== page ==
Tag Archives: philosophy

It was an act of God


If God created the Universe then he must have created everything in it. Creationists use things like the eyeball to show that life could not have happened by accident. But why do you need God only in the case of eyeballs and not in the case of even the simplest biological forms? Even the simplest living cell is so complicated that scientists do not understand all its workings. If the act of creation was a miracle, then every time a lamb is born is also a miracle. Every time hydrogen and oxygen join to form water is a miracle. Every time a photon of light travels from a firefly to a frog’s eye is a miracle. If God created the Universe then nothing can exist without God’s continuous intervention. He is someone who is continuously spinning plates. If he takes his attention away the plates come crashing down. But a God that can create a universe is all powerful and can keep all those plates spinning with ease. Every time a raindrop falls from the sky you have witnessed an act of God.
When a nail rusts, when iron oxidizes, this is an act of God. How can it be otherwise? Did the iron oxide choose to form itself out of oxygen and iron? How can anything happen without the Creator’s immediate involvement? That is if there is a Creator.

Inflammatory Speach

Come to think of it .. maybe the United States government ought to cancel all assistance to LA until these people develop an ability to think rationally. -Neal Boortz regarding California’s stand on Arizona’s immigration laws.

I know Neal Boortz is being facetious and being facetious is entertaining, but he seems to be trying to be rational and reasonable in the rest of his post. It just gets under my skin when talk show hosts make ad hominem attacks even if they are kind of kidding around. All talk show hosts are guilty of this more or less and it makes it hard for me to listen to anything else they have to say, even if I already agree with their position.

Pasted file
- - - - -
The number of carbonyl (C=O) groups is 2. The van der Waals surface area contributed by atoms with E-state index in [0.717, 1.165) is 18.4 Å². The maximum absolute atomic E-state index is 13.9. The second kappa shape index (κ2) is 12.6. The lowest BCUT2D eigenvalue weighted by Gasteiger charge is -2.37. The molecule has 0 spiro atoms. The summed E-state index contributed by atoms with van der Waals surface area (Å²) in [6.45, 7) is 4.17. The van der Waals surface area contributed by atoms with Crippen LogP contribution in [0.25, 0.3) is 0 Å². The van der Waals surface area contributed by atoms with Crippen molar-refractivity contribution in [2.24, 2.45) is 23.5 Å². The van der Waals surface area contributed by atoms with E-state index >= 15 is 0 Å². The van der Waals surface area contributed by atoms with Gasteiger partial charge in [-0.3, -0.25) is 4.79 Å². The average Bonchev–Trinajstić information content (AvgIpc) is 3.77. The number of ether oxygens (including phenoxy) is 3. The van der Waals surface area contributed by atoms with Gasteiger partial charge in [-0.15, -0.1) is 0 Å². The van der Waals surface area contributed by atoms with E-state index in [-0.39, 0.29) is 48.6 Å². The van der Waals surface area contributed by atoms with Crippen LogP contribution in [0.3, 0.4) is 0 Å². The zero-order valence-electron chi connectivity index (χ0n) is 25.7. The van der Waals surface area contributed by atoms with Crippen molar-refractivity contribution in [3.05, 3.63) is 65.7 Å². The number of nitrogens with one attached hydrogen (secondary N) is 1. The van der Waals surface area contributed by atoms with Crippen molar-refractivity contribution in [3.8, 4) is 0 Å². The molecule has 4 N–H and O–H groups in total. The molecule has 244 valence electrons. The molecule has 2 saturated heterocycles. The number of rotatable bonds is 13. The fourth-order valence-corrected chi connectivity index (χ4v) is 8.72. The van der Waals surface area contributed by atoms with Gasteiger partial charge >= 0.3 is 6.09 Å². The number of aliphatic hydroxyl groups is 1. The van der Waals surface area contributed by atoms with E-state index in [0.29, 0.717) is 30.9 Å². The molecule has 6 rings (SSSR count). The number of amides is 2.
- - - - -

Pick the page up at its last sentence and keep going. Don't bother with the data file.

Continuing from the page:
A Question for Bobmo

I’ve been involved in a conversation at Bobmo.com* about agnosticism. This is what Bob has to say about the subject:

Coined by English biologist Thomas Huxley in 1860, the word agnostic has taken several forms over the years. Agnosticism typically addresses the knowledge of God’s existence, but most agnostics don’t stop there. They often take a position on the existence of objective truth as well. One agnostic will say, “I don’t know, but you don’t know either,” or, “I don’t know, and I can’t know. And, neither can anyone else.” Others say, “I don’t know now, but maybe some day there will be more evidence and I’ll know then.”

So I have a question for anyone who is an agnostic. How do you know that agnosticism is correct?

If you say, “Well, I don’t know,” then, why are you agnostic if you have no basis for it? Or maybe you say, “In the absence of any convincing evidence, agnosticism is the best position to take.” But how do you know that agnosticism is the best position to take in the absence of any convincing evidence? Where’s your evidence for that?

It seems that, no matter how you slice it, agnosticism is a claim to knowledge.

My question for Bob is this: If there is no justification for saying, “I don’t know”, then on what basis would anyone say, “I know”? Under what circumstances is one justified in saying, “I don’t know.” Maybe the correct position to take is one of silence. If you don’t know, then maybe you should remain silent.

*A question for agnostics. Here is the link to the article itself, but to get to the comments you have to go here.

Ludwig Boltzman

The scientist asks not what are the currently most important questions, but “which are at present solvable?” or sometimes merely “in which can we make some small but genuine advance?” As long as the alchemists merely sought the philosopher’s stone and aimed at finding the art of making gold, all their endeavors were fruitless; it was only when people restricted themselves to seemingly less valuable questions that they created chemistry. Thus natural science appears completely to lose from sight the large and general questions.

– Ludwig Boltzman (Taken from The Mind’s Sky by Timothy Ferris)